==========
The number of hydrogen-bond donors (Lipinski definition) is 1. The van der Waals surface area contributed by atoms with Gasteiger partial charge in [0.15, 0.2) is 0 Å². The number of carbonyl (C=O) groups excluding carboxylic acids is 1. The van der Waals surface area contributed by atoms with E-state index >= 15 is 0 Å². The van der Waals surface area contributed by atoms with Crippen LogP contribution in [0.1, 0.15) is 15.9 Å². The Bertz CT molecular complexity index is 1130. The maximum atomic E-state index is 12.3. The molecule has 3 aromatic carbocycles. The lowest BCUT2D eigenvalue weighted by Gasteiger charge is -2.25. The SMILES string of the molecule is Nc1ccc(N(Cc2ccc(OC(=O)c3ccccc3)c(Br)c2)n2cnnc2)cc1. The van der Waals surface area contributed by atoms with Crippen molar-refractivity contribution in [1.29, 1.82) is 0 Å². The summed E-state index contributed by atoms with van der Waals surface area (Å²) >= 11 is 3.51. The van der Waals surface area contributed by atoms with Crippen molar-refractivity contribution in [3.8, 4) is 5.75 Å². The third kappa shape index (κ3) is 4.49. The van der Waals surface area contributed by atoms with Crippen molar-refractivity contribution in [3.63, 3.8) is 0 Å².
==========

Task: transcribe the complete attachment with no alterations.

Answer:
The number of hydrogen-bond donors (Lipinski definition) is 1. The van der Waals surface area contributed by atoms with Gasteiger partial charge in [0.15, 0.2) is 0 Å². The number of carbonyl (C=O) groups excluding carboxylic acids is 1. The van der Waals surface area contributed by atoms with E-state index >= 15 is 0 Å². The van der Waals surface area contributed by atoms with Crippen LogP contribution in [0.1, 0.15) is 15.9 Å². The Bertz CT molecular complexity index is 1130. The maximum atomic E-state index is 12.3. The molecule has 3 aromatic carbocycles. The lowest BCUT2D eigenvalue weighted by Gasteiger charge is -2.25. The SMILES string of the molecule is Nc1ccc(N(Cc2ccc(OC(=O)c3ccccc3)c(Br)c2)n2cnnc2)cc1. The van der Waals surface area contributed by atoms with Crippen molar-refractivity contribution in [1.29, 1.82) is 0 Å². The summed E-state index contributed by atoms with van der Waals surface area (Å²) >= 11 is 3.51. The van der Waals surface area contributed by atoms with Crippen molar-refractivity contribution in [3.8, 4) is 5.75 Å². The third kappa shape index (κ3) is 4.49. The van der Waals surface area contributed by atoms with Crippen molar-refractivity contribution in [3.63, 3.8) is 0 Å².